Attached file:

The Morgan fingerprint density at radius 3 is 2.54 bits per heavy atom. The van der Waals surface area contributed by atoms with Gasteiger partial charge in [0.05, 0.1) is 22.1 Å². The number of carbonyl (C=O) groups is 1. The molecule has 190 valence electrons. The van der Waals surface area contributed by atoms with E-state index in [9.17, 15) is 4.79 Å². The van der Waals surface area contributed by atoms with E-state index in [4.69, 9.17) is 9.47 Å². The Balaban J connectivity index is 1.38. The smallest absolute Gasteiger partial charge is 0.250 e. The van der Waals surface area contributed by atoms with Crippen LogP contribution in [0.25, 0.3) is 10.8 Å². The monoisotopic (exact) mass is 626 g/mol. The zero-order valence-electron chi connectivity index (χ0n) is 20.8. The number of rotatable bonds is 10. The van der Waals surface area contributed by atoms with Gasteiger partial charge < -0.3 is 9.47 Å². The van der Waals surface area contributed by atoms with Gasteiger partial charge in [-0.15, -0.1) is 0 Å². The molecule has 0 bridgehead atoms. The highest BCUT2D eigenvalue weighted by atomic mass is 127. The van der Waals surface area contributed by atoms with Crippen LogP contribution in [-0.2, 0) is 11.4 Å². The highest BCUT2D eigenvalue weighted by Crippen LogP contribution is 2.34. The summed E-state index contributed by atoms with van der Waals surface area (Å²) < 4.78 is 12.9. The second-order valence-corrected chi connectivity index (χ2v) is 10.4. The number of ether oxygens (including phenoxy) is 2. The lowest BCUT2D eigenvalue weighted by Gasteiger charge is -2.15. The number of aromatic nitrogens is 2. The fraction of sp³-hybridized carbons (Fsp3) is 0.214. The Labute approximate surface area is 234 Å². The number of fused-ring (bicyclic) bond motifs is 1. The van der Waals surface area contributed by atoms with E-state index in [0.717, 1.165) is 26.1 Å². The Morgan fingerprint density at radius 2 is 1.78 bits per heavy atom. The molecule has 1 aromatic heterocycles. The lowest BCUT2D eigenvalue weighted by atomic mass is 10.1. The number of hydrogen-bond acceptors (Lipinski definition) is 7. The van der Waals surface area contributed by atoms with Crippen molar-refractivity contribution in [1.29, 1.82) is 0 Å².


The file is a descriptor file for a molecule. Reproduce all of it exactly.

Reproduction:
The Morgan fingerprint density at radius 3 is 2.54 bits per heavy atom. The van der Waals surface area contributed by atoms with Gasteiger partial charge in [0.05, 0.1) is 22.1 Å². The number of carbonyl (C=O) groups is 1. The molecule has 190 valence electrons. The van der Waals surface area contributed by atoms with E-state index in [9.17, 15) is 4.79 Å². The van der Waals surface area contributed by atoms with E-state index in [4.69, 9.17) is 9.47 Å². The Balaban J connectivity index is 1.38. The smallest absolute Gasteiger partial charge is 0.250 e. The van der Waals surface area contributed by atoms with Crippen LogP contribution in [0.25, 0.3) is 10.8 Å². The monoisotopic (exact) mass is 626 g/mol. The zero-order valence-electron chi connectivity index (χ0n) is 20.8. The number of rotatable bonds is 10. The van der Waals surface area contributed by atoms with Gasteiger partial charge < -0.3 is 9.47 Å². The van der Waals surface area contributed by atoms with Gasteiger partial charge in [-0.15, -0.1) is 0 Å². The molecule has 0 bridgehead atoms. The highest BCUT2D eigenvalue weighted by atomic mass is 127. The van der Waals surface area contributed by atoms with Crippen LogP contribution in [-0.2, 0) is 11.4 Å². The highest BCUT2D eigenvalue weighted by Crippen LogP contribution is 2.34. The summed E-state index contributed by atoms with van der Waals surface area (Å²) < 4.78 is 12.9. The second-order valence-corrected chi connectivity index (χ2v) is 10.4. The number of ether oxygens (including phenoxy) is 2. The lowest BCUT2D eigenvalue weighted by Gasteiger charge is -2.15. The number of aromatic nitrogens is 2. The fraction of sp³-hybridized carbons (Fsp3) is 0.214. The Labute approximate surface area is 234 Å². The number of fused-ring (bicyclic) bond motifs is 1. The van der Waals surface area contributed by atoms with E-state index in [0.717, 1.165) is 26.1 Å². The Morgan fingerprint density at radius 2 is 1.78 bits per heavy atom. The molecule has 1 aromatic heterocycles. The lowest BCUT2D eigenvalue weighted by atomic mass is 10.1. The number of hydrogen-bond acceptors (Lipinski definition) is 7. The van der Waals surface area contributed by atoms with Crippen molar-refractivity contribution in [1.29, 1.82) is 0 Å².